Blue Christmas Liturgy
From Amistad Chapel
During Advent, 2018, members of the National Setting of the UCC gathered for this Blue Christmas service in Amistad Chapel. Blue Christmas services have become customary in many congregations, as pastors recognize that the holiday season may be difficult for those members who have observed personal losses or griefs in the course of the year, or who may be affected by or concerned about political and social unrest in the community.
This service is framed by Lamentations Chapter 3, which gives voice to pain and hope. Take and adapt for your community!
Words of Welcome
Hymn: Of the Parent’s Love Begotten
Collective Lament: Lamentations 3: 1-3
I am one who has known grief
under the rod of the Most High’s anger. *
I am the one who was led away—
Left to walk in the night, far away from the light.
The hand of God has been turned against me,
again and again, both day and night.
O Come, O Come, Emmanuel v. 1
Lamentations 3: 4-6
God has torn away my skin and muscle
and broken my bones.
God has surrounded me and besieged me
with bitterness and calamity
God has cast me out into the darkness
like those long dead.
“O Come, O Come, Emmanuel” v. 2
Lamentations 3: 7-9
God has walled me in—there is no escape—
And weighed me down with shackles.
Even when I call out for help, God ignores my plea.
God has obstructed my path with huge boulders
And blocked my every step.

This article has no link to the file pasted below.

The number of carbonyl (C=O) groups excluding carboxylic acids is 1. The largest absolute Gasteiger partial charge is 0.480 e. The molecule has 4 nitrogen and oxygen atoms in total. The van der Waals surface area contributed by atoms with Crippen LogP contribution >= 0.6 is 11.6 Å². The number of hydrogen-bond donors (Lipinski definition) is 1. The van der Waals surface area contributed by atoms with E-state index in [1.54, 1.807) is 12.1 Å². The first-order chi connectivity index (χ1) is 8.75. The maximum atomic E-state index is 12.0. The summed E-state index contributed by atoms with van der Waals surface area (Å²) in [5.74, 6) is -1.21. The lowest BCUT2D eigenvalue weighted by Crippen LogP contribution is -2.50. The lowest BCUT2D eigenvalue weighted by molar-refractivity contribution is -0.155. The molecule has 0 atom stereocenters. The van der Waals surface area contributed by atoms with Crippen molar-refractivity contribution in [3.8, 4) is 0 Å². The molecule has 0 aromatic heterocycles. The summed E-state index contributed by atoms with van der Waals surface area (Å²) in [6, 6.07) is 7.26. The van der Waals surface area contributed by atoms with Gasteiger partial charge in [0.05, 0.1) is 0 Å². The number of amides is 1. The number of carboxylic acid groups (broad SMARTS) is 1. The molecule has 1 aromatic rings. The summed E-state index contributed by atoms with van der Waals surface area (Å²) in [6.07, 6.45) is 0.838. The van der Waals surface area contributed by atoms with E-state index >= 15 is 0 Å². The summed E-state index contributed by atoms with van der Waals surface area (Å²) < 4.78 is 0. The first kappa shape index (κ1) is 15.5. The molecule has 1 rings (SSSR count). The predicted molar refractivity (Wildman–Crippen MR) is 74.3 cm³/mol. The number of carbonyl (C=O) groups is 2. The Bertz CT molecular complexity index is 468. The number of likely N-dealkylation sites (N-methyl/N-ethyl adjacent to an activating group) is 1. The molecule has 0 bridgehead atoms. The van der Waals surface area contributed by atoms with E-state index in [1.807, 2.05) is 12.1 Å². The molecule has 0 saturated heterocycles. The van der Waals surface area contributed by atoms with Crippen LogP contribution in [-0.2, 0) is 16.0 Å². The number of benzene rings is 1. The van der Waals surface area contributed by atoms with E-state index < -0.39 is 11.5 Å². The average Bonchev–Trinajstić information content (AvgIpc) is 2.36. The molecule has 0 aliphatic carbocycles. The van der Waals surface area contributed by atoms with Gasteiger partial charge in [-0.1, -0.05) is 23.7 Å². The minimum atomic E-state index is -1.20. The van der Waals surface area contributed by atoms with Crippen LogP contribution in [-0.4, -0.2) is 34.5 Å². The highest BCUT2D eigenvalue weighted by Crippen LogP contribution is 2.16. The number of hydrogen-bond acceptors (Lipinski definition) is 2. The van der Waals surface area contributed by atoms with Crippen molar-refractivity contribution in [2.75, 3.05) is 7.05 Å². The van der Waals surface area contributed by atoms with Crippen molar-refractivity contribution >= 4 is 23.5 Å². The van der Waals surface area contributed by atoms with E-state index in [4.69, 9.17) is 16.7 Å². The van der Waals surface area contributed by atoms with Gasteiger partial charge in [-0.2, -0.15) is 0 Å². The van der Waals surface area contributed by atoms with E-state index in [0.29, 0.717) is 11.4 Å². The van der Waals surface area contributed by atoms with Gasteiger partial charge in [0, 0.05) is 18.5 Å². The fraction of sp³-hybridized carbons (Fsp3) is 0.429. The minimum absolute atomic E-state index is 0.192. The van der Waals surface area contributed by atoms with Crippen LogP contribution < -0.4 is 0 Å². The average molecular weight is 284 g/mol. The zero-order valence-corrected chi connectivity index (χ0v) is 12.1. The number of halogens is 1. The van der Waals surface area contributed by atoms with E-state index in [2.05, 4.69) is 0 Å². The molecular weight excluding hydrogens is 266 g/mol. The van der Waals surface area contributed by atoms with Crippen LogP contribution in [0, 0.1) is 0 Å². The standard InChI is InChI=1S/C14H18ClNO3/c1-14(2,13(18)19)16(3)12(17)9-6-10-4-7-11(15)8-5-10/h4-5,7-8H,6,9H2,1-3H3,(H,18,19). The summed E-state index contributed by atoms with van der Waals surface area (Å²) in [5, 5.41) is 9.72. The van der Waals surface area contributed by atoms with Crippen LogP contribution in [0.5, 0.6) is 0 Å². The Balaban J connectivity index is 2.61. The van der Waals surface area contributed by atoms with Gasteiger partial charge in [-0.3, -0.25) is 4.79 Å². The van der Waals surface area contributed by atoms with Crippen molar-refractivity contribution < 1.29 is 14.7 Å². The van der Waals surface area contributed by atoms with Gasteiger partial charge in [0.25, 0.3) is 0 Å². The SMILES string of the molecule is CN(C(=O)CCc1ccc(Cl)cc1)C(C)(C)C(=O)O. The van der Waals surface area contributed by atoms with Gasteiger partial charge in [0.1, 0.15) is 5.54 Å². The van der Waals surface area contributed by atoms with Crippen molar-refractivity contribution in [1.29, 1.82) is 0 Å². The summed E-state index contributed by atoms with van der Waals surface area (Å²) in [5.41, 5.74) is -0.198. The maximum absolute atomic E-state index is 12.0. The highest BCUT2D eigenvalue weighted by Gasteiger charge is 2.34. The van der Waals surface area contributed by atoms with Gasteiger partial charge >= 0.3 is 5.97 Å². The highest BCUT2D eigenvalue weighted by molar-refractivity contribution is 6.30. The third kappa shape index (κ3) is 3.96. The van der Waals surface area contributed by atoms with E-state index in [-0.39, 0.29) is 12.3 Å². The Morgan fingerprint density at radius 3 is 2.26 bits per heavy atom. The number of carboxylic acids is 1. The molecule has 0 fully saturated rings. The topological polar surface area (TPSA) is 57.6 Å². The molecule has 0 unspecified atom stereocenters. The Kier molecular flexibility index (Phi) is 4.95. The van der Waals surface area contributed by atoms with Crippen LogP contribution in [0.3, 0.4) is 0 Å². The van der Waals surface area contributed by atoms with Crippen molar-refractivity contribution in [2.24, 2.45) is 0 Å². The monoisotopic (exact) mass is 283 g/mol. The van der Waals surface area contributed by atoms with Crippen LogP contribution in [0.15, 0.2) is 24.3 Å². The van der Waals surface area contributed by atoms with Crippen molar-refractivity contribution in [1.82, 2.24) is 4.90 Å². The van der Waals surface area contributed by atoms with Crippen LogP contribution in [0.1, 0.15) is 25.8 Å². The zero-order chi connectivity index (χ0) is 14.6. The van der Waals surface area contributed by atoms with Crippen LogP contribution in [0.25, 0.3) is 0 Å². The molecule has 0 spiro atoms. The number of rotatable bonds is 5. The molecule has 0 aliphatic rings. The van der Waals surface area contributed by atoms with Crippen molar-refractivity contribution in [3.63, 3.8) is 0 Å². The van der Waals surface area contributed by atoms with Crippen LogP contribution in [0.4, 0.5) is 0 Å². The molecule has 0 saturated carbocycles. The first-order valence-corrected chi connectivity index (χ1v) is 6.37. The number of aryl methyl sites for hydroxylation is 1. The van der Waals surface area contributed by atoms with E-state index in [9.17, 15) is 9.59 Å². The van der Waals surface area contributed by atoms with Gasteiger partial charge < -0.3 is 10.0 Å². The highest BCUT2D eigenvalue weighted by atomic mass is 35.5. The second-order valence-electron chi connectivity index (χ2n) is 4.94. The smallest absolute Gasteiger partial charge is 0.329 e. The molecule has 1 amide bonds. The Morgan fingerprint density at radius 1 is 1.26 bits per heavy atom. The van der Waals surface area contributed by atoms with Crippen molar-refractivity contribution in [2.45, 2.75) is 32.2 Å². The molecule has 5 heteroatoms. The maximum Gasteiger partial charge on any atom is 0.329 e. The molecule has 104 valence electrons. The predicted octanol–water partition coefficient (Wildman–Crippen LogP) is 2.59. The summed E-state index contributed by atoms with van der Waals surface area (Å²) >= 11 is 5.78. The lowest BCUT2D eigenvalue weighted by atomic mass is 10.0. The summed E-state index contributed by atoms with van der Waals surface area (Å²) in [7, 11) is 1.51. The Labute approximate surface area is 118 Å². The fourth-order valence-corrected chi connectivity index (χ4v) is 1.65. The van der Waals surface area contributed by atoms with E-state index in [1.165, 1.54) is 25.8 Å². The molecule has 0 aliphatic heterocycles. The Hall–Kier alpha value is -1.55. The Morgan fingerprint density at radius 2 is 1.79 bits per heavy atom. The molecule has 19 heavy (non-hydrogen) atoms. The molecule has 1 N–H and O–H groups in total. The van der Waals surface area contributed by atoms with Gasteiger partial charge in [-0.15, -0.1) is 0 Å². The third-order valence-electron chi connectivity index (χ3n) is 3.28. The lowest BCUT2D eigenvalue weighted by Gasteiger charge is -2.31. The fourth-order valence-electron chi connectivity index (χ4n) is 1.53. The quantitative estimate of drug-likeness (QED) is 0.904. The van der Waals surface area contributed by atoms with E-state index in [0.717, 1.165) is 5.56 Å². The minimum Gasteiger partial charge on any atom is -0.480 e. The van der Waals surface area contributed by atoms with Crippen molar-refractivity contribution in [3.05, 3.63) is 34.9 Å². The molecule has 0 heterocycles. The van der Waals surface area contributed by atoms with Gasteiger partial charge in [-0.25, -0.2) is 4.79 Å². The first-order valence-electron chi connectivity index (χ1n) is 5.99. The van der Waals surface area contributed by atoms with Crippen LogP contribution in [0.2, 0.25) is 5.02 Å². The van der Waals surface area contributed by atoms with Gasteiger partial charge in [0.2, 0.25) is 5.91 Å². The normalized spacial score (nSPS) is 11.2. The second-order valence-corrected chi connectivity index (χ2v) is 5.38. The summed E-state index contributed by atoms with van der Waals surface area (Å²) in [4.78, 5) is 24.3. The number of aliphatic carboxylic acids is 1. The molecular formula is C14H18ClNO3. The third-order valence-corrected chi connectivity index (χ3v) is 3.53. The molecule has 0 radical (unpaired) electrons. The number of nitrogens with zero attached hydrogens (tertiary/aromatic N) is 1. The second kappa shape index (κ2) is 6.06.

O Come, O Come, Emmanuel v. 3
Lamentations 3: 10-12
God lies in wait for me like a bear
Or like a lion prowling its prey,
Forcing me into the briars—
Throwing me to the ground and leaving me in anguish.
The Most High has bent the bow;
I am the target for God’s arrows.
O Come, O Come, Emmanuel v. 4
Lamentations 3: 13-15
God has pierced my heart with shafts from the quiver.
Everybody laughs at me;
I am the butt of their songs all day.
God has filled me with bitter herbs,
and sated me with gall.
O Come, O Come, Emmanuel v. 5
Lamentations 3: 19-21 (unison)
I remember my woes and wanderings—
The wormwood and the gall.
Those memories are so clear to me,
And they fill me with despair.
Yet, it is because I remember all this
That I have hope.
Lamentations 3: 22-24
The Most High’s favor is not exhausted,
nor has God’s compassion failed.
They rise up new each morning,
so great is God’s faithfulness.
“God is all I have,” I cry.
“So, I will wait in patience.”
Let All Mortal Flesh: v. 1
The Most High is good to those who hope in God,
to all who see God’s presence.
It is good to wait patiently
for God to set us free.
It is good for anyone
to bear a burden from youth.
Let All Mortal Flesh: v. 2
Lamentations 3: 28-30
Let those who bear such a burden, sit in silence—
for GOD has laid it on them;
or lie prostrate on the ground—for there may yet be hope.
Let them offer their cheek to those who would strike them; let them submit themselves to grave insult.
Let All Mortal Flesh: v. 3
For the Most High will not reject them forever.
God may punish now,
but will show compassion and the fullness of love.
God does not willingly torment
or punish any human being.
Let All Mortal Flesh: v. 4
Song: Night of Silence/Silent Night
Daniel Kantor/Franz Gruber
Cold are the people, winter of life,
We tremble in shadows this cold endless night,
Frozen in the snow lie roses sleeping,
Flowers that will echo the sunrise,
Fire of hope is our only warmth,
Weary, its flame will be dying soon….
Silent night, holy night, all is calm, all is bright,
Round yon Virgin Mother and child,
Holy infant so tender and mild,
Sleep in heavenly peace, Sleep in heavenly peace.
Closing Hymn: Come, O Long Expected Jesus
Service written by the Rev. John Dorhauer, General Minister and President of the United Church of Christ.
Scripture verses are taken from The Inclusive Bible © 1995 Priests for Equality